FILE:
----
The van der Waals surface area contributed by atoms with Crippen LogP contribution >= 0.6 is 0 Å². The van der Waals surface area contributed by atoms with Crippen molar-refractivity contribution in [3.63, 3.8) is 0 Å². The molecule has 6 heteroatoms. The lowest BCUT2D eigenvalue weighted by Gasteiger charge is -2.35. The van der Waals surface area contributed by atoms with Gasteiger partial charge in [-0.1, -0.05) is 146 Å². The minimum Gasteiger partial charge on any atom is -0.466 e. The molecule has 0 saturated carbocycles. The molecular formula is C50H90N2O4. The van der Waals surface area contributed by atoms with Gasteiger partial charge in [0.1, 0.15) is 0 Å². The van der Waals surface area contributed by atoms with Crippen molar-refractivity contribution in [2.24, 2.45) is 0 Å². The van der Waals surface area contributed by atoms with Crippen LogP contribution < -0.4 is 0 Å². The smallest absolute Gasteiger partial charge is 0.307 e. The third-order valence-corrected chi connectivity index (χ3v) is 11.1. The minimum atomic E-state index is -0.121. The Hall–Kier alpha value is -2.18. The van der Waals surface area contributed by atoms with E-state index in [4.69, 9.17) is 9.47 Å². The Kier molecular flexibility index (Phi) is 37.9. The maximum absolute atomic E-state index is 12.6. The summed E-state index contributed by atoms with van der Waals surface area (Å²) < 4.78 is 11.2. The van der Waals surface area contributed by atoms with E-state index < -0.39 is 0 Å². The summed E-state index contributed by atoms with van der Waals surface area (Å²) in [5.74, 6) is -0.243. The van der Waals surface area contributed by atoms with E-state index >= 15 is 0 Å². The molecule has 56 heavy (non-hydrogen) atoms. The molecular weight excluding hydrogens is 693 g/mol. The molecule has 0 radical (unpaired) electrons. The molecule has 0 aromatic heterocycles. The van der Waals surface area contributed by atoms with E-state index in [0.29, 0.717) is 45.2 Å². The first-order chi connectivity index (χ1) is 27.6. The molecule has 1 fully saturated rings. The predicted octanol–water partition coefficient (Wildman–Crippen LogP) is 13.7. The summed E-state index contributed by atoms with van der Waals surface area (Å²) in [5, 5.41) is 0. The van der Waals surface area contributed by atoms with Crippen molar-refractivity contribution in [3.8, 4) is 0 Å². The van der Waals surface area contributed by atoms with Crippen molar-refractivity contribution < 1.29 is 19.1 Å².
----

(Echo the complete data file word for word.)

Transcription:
The van der Waals surface area contributed by atoms with Crippen LogP contribution >= 0.6 is 0 Å². The van der Waals surface area contributed by atoms with Crippen molar-refractivity contribution in [3.63, 3.8) is 0 Å². The molecule has 6 heteroatoms. The lowest BCUT2D eigenvalue weighted by Gasteiger charge is -2.35. The van der Waals surface area contributed by atoms with Gasteiger partial charge in [-0.1, -0.05) is 146 Å². The minimum Gasteiger partial charge on any atom is -0.466 e. The molecule has 0 saturated carbocycles. The molecular formula is C50H90N2O4. The van der Waals surface area contributed by atoms with Gasteiger partial charge in [0.1, 0.15) is 0 Å². The van der Waals surface area contributed by atoms with Crippen molar-refractivity contribution in [2.24, 2.45) is 0 Å². The van der Waals surface area contributed by atoms with Crippen LogP contribution < -0.4 is 0 Å². The smallest absolute Gasteiger partial charge is 0.307 e. The third-order valence-corrected chi connectivity index (χ3v) is 11.1. The minimum atomic E-state index is -0.121. The Hall–Kier alpha value is -2.18. The van der Waals surface area contributed by atoms with E-state index in [4.69, 9.17) is 9.47 Å². The Kier molecular flexibility index (Phi) is 37.9. The maximum absolute atomic E-state index is 12.6. The summed E-state index contributed by atoms with van der Waals surface area (Å²) < 4.78 is 11.2. The van der Waals surface area contributed by atoms with E-state index < -0.39 is 0 Å². The summed E-state index contributed by atoms with van der Waals surface area (Å²) in [5.74, 6) is -0.243. The van der Waals surface area contributed by atoms with E-state index >= 15 is 0 Å². The molecule has 56 heavy (non-hydrogen) atoms. The molecular weight excluding hydrogens is 693 g/mol. The molecule has 0 radical (unpaired) electrons. The molecule has 0 aromatic heterocycles. The van der Waals surface area contributed by atoms with E-state index in [0.29, 0.717) is 45.2 Å². The first-order chi connectivity index (χ1) is 27.6. The molecule has 1 fully saturated rings. The predicted octanol–water partition coefficient (Wildman–Crippen LogP) is 13.7. The summed E-state index contributed by atoms with van der Waals surface area (Å²) in [5, 5.41) is 0. The van der Waals surface area contributed by atoms with Crippen molar-refractivity contribution in [3.8, 4) is 0 Å². The van der Waals surface area contributed by atoms with Crippen molar-refractivity contribution < 1.29 is 19.1 Å².